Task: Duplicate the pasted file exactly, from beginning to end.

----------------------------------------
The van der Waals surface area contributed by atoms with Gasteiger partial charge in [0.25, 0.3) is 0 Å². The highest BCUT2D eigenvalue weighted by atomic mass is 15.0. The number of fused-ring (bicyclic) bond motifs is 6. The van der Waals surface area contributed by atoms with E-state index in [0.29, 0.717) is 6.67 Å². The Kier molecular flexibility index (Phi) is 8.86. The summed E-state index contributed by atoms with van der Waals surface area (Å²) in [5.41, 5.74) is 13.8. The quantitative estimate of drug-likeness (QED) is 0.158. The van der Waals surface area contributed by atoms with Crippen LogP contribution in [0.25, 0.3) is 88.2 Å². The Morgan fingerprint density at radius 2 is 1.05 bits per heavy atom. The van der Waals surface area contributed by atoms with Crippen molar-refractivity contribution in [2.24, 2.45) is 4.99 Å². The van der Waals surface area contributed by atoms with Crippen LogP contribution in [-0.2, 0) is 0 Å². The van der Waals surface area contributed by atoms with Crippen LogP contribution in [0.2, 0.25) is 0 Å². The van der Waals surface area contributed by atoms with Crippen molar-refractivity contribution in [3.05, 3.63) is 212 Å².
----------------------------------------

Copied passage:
The van der Waals surface area contributed by atoms with Gasteiger partial charge in [0.25, 0.3) is 0 Å². The highest BCUT2D eigenvalue weighted by atomic mass is 15.0. The number of fused-ring (bicyclic) bond motifs is 6. The van der Waals surface area contributed by atoms with E-state index in [0.29, 0.717) is 6.67 Å². The Kier molecular flexibility index (Phi) is 8.86. The summed E-state index contributed by atoms with van der Waals surface area (Å²) in [5.41, 5.74) is 13.8. The quantitative estimate of drug-likeness (QED) is 0.158. The van der Waals surface area contributed by atoms with Crippen LogP contribution in [0.25, 0.3) is 88.2 Å². The Morgan fingerprint density at radius 2 is 1.05 bits per heavy atom. The van der Waals surface area contributed by atoms with Crippen molar-refractivity contribution in [2.24, 2.45) is 4.99 Å². The van der Waals surface area contributed by atoms with Crippen LogP contribution in [-0.2, 0) is 0 Å². The van der Waals surface area contributed by atoms with Crippen LogP contribution in [0.2, 0.25) is 0 Å². The van der Waals surface area contributed by atoms with Crippen molar-refractivity contribution in [3.05, 3.63) is 212 Å².